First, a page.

Re: (OPE-L) Re: Paresh Chattopadhyay 'Capital, The Progenitor of Socialism'

From: michael a. lebowitz (mlebowit@SFU.CA)
Date: Tue Dec 23 2003 - 14:37:37 EST

At 14:11 23/12/2003, rakesh wrote:

>Why not say that Chavez's faux populism is covering up not only his
>suppression of worker rights (he fired 18,000 ! workers--which seems
>like a capitalist downsizing to me) but also his defacto
>privatization of the oil industry, in particular his seemingly having
>handed over the most profitable parts of the business to foreign
>investors? Aren't the kinds of royalties that he is trying to impose
>difficult to assess and easy for foreign investors to manipulate? And
>what about these preferential taxes and incentives for private
>investors. It's also difficult for me to understand why Marxists are
>making the distribution of rent between foreign capitalists and an
>authoritarian state one of the cutting edges of world revolution.
>What is the source of the rent that Chavez hopes to capture?

Hi rakesh,
         I guess I understand your answer to my first question before. How
about the second one now?

>>>(1) What do you propose that revolutionaries in
>>>Venezuela do?
>>>                 (2) What do you propose that revolutionaries in Cuba do?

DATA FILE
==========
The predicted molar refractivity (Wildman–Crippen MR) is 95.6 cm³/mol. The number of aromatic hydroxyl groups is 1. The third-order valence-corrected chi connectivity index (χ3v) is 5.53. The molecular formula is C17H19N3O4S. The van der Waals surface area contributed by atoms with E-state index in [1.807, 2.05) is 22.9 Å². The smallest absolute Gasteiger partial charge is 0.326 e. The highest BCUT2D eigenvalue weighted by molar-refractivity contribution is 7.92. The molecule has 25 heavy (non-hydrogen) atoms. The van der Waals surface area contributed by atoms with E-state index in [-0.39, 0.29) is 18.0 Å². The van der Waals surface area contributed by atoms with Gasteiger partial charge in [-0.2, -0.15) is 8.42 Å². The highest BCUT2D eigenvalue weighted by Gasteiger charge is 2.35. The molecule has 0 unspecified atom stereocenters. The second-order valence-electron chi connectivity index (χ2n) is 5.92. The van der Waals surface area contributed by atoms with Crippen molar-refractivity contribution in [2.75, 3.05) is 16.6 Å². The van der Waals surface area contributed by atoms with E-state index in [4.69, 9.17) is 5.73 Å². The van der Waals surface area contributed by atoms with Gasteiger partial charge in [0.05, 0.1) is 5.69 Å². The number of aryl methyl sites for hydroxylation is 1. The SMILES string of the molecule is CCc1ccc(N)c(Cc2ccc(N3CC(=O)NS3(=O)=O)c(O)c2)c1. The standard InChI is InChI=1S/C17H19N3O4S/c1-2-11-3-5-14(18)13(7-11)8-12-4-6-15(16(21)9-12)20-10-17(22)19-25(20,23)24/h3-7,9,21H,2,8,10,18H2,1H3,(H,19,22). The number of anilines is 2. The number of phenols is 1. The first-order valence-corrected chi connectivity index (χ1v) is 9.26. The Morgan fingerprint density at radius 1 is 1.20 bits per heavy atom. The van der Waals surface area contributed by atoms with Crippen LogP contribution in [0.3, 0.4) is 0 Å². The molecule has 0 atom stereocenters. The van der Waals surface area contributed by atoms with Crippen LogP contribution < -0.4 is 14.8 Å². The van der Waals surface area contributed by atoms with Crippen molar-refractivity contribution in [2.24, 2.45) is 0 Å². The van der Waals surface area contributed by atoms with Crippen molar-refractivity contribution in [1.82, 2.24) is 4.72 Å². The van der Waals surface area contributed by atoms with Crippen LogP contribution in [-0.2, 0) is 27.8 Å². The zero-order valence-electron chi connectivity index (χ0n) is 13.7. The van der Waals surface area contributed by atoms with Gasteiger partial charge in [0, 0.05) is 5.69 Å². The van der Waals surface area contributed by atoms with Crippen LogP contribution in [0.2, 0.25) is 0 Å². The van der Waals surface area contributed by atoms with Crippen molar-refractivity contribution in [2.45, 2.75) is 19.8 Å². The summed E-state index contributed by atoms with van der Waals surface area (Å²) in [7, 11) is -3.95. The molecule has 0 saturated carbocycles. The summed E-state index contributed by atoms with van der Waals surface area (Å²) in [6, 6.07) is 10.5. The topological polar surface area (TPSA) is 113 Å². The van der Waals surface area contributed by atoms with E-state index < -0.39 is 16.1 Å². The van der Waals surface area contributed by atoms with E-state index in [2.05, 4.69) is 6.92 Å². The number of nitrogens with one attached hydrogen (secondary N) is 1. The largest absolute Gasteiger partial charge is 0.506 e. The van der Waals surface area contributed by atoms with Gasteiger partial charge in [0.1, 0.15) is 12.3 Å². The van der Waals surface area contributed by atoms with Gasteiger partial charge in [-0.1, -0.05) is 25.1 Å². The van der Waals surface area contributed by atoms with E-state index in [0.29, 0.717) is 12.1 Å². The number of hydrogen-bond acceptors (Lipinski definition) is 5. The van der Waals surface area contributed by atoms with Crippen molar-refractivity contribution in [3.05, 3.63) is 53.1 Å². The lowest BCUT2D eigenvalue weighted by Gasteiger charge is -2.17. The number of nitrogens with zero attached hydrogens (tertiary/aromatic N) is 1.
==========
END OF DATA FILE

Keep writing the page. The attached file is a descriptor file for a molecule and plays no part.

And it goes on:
P.S. I'd love to know your sources. Eg., the 'fired' workers were the
managers and white collar workers (i.e., highly trained technicians) of the
state-owned oil company, PDVSA,  who went out at the beginning of last
December in a political strike in conjunction with the Business
Federation's attempt to bring down the government. The coup having failed,
this was the next try--- an attempt to cut off all government revenue and
to bring the government down (something assumed to take a few weeks, ie a
Christmas present for the capitalist opposition); blue collar workers kept
working, and now have representatives on the board of directors and are
organising workers councils throughout PDVSA operations. As for Chavez's
'defacto privatization of the oil industry', every bit of information I've
seen is that PDVSA was effectively privatised (see, eg. Bernard Mommer's
chapter, 'Subversive Oil' in Steve Ellner's book on Venezuelan Politics and
Juan Carlos Boue's Oxford thesis from 1997), and that it is now under
Chavez in the process of renationalisation (with the criticisms from a few
people on the left-- who are friends-- being that it is not happening fast
enough). But you obviously have different sources of information.

Michael A. Lebowitz
Professor Emeritus
Economics Department
Simon Fraser University
Burnaby, B.C., Canada V5A 1S6
Office Fax:   (604) 291-5944
Home:   Phone (604) 689-9510

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